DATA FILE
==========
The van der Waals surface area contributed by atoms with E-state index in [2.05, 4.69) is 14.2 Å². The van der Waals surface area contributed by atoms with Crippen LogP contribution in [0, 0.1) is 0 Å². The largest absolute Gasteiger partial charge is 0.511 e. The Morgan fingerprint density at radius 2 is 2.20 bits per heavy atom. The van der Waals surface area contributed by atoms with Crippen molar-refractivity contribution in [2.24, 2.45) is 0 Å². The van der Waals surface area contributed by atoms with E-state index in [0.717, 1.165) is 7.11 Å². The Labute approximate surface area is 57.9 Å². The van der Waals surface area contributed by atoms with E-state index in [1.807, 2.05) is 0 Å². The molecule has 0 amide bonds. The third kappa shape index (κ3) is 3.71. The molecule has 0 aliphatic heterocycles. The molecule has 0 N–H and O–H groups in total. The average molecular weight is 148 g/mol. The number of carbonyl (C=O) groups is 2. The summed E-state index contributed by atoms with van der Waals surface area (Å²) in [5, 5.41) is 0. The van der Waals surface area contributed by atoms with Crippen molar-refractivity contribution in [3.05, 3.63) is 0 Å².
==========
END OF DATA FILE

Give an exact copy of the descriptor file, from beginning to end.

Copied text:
The van der Waals surface area contributed by atoms with E-state index in [2.05, 4.69) is 14.2 Å². The van der Waals surface area contributed by atoms with Crippen LogP contribution in [0, 0.1) is 0 Å². The largest absolute Gasteiger partial charge is 0.511 e. The Morgan fingerprint density at radius 2 is 2.20 bits per heavy atom. The van der Waals surface area contributed by atoms with Crippen molar-refractivity contribution in [2.24, 2.45) is 0 Å². The van der Waals surface area contributed by atoms with E-state index in [0.717, 1.165) is 7.11 Å². The Labute approximate surface area is 57.9 Å². The van der Waals surface area contributed by atoms with E-state index in [1.807, 2.05) is 0 Å². The molecule has 0 amide bonds. The third kappa shape index (κ3) is 3.71. The molecule has 0 aliphatic heterocycles. The molecule has 0 N–H and O–H groups in total. The average molecular weight is 148 g/mol. The number of carbonyl (C=O) groups is 2. The summed E-state index contributed by atoms with van der Waals surface area (Å²) in [5, 5.41) is 0. The van der Waals surface area contributed by atoms with Crippen molar-refractivity contribution in [3.05, 3.63) is 0 Å².